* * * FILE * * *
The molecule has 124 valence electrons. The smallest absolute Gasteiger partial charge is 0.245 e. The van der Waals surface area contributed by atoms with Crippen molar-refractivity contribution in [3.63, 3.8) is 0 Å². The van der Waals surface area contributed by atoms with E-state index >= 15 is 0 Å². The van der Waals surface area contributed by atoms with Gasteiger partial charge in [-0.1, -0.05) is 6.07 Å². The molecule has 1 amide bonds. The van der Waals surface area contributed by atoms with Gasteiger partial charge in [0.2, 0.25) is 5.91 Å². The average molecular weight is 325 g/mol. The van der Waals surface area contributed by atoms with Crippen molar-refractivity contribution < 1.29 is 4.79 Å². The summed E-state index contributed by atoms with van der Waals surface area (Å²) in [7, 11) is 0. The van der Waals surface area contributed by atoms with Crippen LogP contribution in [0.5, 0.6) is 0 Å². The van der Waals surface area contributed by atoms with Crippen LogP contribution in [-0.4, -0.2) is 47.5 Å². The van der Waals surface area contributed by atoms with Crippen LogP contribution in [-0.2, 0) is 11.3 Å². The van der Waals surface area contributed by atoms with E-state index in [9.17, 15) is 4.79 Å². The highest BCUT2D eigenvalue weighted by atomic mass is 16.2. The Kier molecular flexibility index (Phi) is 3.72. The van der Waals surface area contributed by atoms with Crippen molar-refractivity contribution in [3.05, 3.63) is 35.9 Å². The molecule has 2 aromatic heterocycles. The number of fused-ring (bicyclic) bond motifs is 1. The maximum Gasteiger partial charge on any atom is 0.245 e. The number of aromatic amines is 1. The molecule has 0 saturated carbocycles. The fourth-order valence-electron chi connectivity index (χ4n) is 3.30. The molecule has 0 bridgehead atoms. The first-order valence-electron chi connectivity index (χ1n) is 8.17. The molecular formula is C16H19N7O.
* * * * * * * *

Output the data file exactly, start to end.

The molecule has 124 valence electrons. The smallest absolute Gasteiger partial charge is 0.245 e. The van der Waals surface area contributed by atoms with Crippen molar-refractivity contribution in [3.63, 3.8) is 0 Å². The van der Waals surface area contributed by atoms with E-state index >= 15 is 0 Å². The van der Waals surface area contributed by atoms with Gasteiger partial charge in [-0.1, -0.05) is 6.07 Å². The molecule has 1 amide bonds. The van der Waals surface area contributed by atoms with Gasteiger partial charge in [0.2, 0.25) is 5.91 Å². The average molecular weight is 325 g/mol. The van der Waals surface area contributed by atoms with Crippen molar-refractivity contribution < 1.29 is 4.79 Å². The summed E-state index contributed by atoms with van der Waals surface area (Å²) in [7, 11) is 0. The van der Waals surface area contributed by atoms with Crippen LogP contribution in [0.5, 0.6) is 0 Å². The van der Waals surface area contributed by atoms with Crippen LogP contribution in [-0.4, -0.2) is 47.5 Å². The van der Waals surface area contributed by atoms with Crippen LogP contribution in [-0.2, 0) is 11.3 Å². The van der Waals surface area contributed by atoms with E-state index in [9.17, 15) is 4.79 Å². The highest BCUT2D eigenvalue weighted by atomic mass is 16.2. The Kier molecular flexibility index (Phi) is 3.72. The van der Waals surface area contributed by atoms with Crippen molar-refractivity contribution in [3.05, 3.63) is 35.9 Å². The molecule has 2 aromatic heterocycles. The number of fused-ring (bicyclic) bond motifs is 1. The maximum Gasteiger partial charge on any atom is 0.245 e. The number of aromatic amines is 1. The molecule has 0 saturated carbocycles. The fourth-order valence-electron chi connectivity index (χ4n) is 3.30. The molecule has 0 bridgehead atoms. The first-order valence-electron chi connectivity index (χ1n) is 8.17. The molecular formula is C16H19N7O.